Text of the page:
Social Work Test Prep Strategy
Unfortunately, it’s often not enough to be a good social worker when it comes to taking and passing the social work exams. While having a good handle on information relevant to social work practice is important, this may also not be enough. Even very good social workers sometimes have a tough time passing their exams. Why might this be? Two reasons: 1) anxiety management and 2) test-taking strategy. The latter can often be the cure for the former.
When you don’t have a strategy about how to approach test questions, your anxiety rises. When your anxiety rises, your body goes into “fight or flight” mode, which is not in the least bit helpful when sitting for your exam. This may cause you to skip important details or it can cause you to over-focus on irrelevant details and lose focus on what is important.
While experiencing some anxiety when taking your test is unavoidable, anxiety does not always have to be crippling. For many, having a plan or a strategy when approaching a new question can help bring the anxiety level down to manageable. However, test-taking strategy is not something that is usually taught in school. In classroom exams, questions tend to be focused on simple information recall, but in the social work exams, many questions are essentially asking you to demonstrate that you think like a social worker, not just know what a social worker is supposed to know. These are two different things. Again, information recall is important, but it is not the whole deal!
An information recall question might ask, “What are interventions that Bowen would use in the middle stage of therapy?” Either you know the information or you don’t. A critical thinking question would ask, “How would extended family systems interventions help Frank achieve his goal of wanting to feel less anxious?” or “What is the social worker’s hypothesis about the underlying issues in this scenario?” The latter two questions ask the exam candidate to demonstrate their ability to think like a social worker.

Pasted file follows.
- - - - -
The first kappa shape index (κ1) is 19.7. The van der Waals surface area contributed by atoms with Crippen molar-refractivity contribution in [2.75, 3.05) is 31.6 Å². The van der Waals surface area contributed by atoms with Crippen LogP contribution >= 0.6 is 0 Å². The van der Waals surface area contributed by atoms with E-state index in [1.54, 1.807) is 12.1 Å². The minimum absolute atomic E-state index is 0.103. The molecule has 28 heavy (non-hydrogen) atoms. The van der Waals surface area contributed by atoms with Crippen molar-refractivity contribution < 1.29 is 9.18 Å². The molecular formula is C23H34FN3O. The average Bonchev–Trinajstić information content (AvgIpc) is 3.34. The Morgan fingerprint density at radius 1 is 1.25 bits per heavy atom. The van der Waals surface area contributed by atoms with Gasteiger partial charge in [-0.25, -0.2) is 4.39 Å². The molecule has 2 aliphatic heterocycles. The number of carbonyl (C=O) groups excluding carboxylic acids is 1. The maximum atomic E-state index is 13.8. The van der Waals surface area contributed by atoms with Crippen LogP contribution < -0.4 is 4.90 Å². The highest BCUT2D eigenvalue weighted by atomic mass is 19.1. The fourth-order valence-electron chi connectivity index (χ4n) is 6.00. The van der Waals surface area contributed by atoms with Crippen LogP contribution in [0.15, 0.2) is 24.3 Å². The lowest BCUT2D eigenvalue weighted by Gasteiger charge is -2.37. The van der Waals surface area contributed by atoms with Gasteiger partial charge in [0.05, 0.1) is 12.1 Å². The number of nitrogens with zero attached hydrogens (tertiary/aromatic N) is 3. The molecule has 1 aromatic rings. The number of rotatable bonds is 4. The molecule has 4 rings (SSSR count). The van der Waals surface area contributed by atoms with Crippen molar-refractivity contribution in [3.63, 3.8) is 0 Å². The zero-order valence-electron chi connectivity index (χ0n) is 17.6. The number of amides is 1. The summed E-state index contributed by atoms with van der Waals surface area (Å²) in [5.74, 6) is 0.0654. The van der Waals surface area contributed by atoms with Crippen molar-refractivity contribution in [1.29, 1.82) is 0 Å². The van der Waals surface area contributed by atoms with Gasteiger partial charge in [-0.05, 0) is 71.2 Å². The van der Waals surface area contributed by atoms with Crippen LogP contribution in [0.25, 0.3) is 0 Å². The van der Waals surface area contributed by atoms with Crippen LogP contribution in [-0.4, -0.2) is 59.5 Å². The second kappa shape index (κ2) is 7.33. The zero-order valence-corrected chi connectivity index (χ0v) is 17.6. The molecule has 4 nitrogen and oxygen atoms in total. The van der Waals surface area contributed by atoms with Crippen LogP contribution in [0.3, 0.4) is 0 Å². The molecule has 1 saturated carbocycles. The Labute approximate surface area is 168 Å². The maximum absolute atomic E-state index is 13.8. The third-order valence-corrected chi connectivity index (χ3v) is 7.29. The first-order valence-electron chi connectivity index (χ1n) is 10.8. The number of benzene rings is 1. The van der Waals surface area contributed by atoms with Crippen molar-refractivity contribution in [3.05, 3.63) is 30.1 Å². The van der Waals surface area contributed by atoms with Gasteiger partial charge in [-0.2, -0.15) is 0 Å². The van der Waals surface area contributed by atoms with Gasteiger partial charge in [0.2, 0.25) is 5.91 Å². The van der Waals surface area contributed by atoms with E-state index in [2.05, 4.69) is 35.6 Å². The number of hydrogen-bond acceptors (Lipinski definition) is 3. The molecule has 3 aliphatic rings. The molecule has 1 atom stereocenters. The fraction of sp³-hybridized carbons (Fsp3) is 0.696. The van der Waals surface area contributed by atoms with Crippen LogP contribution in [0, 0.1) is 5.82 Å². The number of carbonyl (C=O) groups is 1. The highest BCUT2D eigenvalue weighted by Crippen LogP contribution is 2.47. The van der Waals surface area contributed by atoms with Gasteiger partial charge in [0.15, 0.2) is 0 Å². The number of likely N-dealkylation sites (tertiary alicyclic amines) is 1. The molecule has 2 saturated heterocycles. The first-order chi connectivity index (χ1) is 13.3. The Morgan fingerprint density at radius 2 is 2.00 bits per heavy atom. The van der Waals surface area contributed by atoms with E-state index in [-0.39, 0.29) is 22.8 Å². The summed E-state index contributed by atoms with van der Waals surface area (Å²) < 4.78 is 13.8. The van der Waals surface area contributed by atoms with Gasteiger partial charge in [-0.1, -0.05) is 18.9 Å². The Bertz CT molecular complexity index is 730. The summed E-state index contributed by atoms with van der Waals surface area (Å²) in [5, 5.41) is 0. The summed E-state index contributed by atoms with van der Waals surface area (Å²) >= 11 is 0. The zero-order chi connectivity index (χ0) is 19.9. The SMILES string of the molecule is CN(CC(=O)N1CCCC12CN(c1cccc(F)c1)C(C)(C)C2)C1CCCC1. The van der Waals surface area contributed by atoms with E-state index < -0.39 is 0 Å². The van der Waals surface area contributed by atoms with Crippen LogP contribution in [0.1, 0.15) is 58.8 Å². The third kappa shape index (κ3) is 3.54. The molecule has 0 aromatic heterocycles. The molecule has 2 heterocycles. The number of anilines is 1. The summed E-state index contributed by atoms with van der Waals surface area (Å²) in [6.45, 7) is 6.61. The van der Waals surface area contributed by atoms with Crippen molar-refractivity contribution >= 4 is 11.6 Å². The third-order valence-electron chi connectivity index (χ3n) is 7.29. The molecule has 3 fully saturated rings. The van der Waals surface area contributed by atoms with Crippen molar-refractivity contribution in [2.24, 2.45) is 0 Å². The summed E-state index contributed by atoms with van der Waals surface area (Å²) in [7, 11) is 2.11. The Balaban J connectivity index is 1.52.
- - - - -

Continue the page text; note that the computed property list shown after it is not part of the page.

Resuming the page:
A couple of different test-taking strategies can help the candidate improve their performance on these kinds of questions. 1) read the question stem (the part of the paragraph that actually asks the question – usually the last sentence) first and pause and think about what is being asked for a moment. Is the question asking about interventions (what you do) or is it asking about goals (what you want to accomplish)? Is the question being applied to a specific person (if it’s a couple or family case)? Is the question framed at a specific time of therapy (early, middle or late stage)? 2) rephrase the question in your own words. This forces your brain to process the question – you cannot rephrase a question unless you actually think about it. 3) read the case and look for specific information that answers the question. Because you have thought about the question for a moment before reading the case information, you will have a good idea of what you are looking for. Reading the question stem first can also help you ignore information that isn’t important. (“Because the question was asking about Frank, I don’t need to worry about his wife, Janet.”)
While using a new strategy or skill might slow you down at first, it’s worth learning how to really analyze a question and modify your approach to question analysis. However, the more you practice test-taking strategy, the faster and more efficient you’ll become. Take the knowledge and ability you already have, add test-taking strategy, and increase your odds of passing your social work exam!
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